Stanley Kroll on Futures Trading Strategy was published in 1988 by Dow Jones-Irwin and is now available in .pdf form from Traders Press. Kroll was a legendary commodities trader in the 1960s and 70s. Apparently in the early 1970s he parlayed $18,000 of his own money into $1 million; he “retired” for five years in 1975 at the age of 40, subsequently returned to the markets, and died in 1999.
As you would expect, for today’s trader this book does not enter uncharted waters. But it serves as a reminder of time-tested principles that will always trump the latest and greatest systems. Kroll, a trend trader, was an admirer of Jesse Livermore and was particularly fond of his statement that “It is no trick at all to be right on the market. You always find lots of early bulls in bull markets and lots of early bears in bear markets. . . . [But] they made no real money out of it. Men who can both be right and sit tight are uncommon.” (p. 137) Kroll relates an anecdote that speaks to this point (and to later behavioral studies on myopic loss aversion; see my post of October 21). Let me quote it in full:
"On the afternoon of January 28, 1987, some 5 1/2 months after the buy position [in cotton] was signaled [at 34.54], I received a near-cryptic phone call from a pharmacist in Rapid City, South Dakota. He and I had corresponded on occasion, and, if there ever was a rank beginner in futures trading, he was it. Anyway, he was so excited he could barely talk—but the gist of what I understood, after I managed to get him to communicate in normal English, was that his system just that morning had flashed a signal, at 54.83, to sell the cotton position. He had dumped the position and was totally undone at the realization that he had just scored over $20,000 profit on his two contracts. After further conversation, I was also undone when I learned that he had been unaware until that very day of the magnitude of his profit—which may have been the reason he sat with it for the full term of the move." (p. 163)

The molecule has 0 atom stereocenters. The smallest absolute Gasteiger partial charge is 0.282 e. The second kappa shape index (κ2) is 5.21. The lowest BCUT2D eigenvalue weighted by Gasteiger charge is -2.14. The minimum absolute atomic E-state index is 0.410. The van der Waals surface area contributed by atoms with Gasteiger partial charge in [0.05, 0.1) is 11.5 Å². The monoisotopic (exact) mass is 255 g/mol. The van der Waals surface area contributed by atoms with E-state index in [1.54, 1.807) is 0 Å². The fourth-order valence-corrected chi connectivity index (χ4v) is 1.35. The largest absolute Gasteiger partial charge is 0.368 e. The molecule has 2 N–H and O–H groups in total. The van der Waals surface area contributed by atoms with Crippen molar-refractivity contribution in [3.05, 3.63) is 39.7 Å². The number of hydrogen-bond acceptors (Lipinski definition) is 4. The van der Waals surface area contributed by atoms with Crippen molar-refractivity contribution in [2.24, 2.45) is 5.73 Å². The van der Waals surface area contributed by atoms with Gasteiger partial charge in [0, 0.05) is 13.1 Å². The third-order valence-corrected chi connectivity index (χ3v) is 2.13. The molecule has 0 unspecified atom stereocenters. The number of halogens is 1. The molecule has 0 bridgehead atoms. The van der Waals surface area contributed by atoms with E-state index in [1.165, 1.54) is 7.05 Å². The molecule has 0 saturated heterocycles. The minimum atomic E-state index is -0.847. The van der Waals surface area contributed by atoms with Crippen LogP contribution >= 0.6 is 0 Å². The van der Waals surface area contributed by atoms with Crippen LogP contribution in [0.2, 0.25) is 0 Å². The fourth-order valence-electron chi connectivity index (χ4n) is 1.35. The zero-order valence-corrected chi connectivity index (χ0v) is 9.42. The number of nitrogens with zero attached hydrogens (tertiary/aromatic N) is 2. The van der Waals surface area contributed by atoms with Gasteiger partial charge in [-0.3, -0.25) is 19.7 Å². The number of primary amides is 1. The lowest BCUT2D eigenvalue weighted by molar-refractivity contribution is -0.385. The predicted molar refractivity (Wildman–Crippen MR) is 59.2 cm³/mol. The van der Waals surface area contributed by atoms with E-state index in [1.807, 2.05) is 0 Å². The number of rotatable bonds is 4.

Every trader is looking for the outsized gain. But, says Kroll, we have no way of knowing when we initiate a position if it “will turn into the big one. Therefore, so long as we are trading in the direction of the major trend, we should premise that every position has the potential to be the megamove and play the market accordingly. And that means holding the position . . . until your stop, which you advance with the market, takes you out.” (pp. 162-63)
One of Kroll’s basic tenets is that a good technical trading system, one that can identify a market trend or the price objective of a particular move, is only half of what you need to succeed. The other half is a viable market strategy and tactics along with sound money management. In fact, he argued (what is perhaps a truism but one that always bears repeating) that “it is better to have a mediocre system and good money management than an excellent system and poor money management.” Kroll discusses stop placement, averaging up, and cutting losses. He concludes:
"My answer to the iconoclastic individual who seeks futures profits while violating most of the proven precepts of sound strategy and money management is to quote Damon Runyon. 'The race may not always go to the swift, nor the contest to the strong, but that’s the way you want to bet.' So, in your gardening, your poetry, your sculpture, or your cooking, be as uninhibited as you dare, break all the rules or invent a few of your own, and think of discipline as just another word in the dictionary. But, in your futures trading, play by the rules in a disciplined and pragmatic manner, trying to keep in step with the trend, which really is your friend." (p. 168)
Richard J. Dennis wrote on the back flap: “This is the best book I’ve ever read on futures trading.” High praise indeed from another legend.